While most Nigerians would in no way change their love of soccer, the industrial capital nevertheless hosts the largest polo event in West Africa, with trophies fiercely disputed in opposition to a backdrop of bling and glamour for the higher class. “Polo has shifted from just the sports to a style announcement,” stated Mudrakat Alabi-Macfoy, sporting an airy white kaftan with a multi-colored floral necklace and head wrap on the Lagos Polo Club. “For me, it is something fun, something playful, something whimsical, something cozy … A bit of shade, a piece of dad,” said Alabi-Macfoy, who works as a lawyer while no longer watching polo. In a state with the world’s maximum quantity of human beings in extreme poverty, the frequently-dubbed “game of kings” is prohibitively pricey for most people. First added via British colonial servicemen, polo has been performed in Nigeria for over one hundred years, and nearly all the groups are owned using local multi-millionaires. “It is a highly-priced recreation because you recognize, your horses are like toddlers,” said Koyinsola Owoeye, who has been gambling polo because in 2007, seduced using his father’s love of the sport.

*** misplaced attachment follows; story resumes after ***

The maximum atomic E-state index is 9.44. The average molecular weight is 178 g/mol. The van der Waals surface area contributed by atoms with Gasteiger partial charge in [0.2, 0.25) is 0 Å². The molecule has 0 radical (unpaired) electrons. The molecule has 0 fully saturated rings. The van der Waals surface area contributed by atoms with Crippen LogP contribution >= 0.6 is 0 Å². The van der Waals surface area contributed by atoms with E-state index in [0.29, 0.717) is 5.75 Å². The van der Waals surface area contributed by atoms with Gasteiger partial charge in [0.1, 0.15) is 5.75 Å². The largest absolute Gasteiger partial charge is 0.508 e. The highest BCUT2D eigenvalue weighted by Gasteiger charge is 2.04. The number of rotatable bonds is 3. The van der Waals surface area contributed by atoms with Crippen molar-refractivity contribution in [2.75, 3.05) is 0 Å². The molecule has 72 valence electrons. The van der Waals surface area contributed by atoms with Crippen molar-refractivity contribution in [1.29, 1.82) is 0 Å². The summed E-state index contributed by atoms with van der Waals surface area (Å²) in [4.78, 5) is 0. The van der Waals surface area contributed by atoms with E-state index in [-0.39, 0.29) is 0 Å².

A horse can value approximately $40,000 – then there’s preservation. “Maintenance is not easy. Today they can be well, the next day they can have, you already know, malaria, fever, colic, or even get injured on the sector or on their way to the event,” Owoeye stated. The 2019 Lagos International Polo Tournament, which wound up on Sunday, fielded 33 groups from Nigeria, Argentina, South Africa, Kenya, and the UK.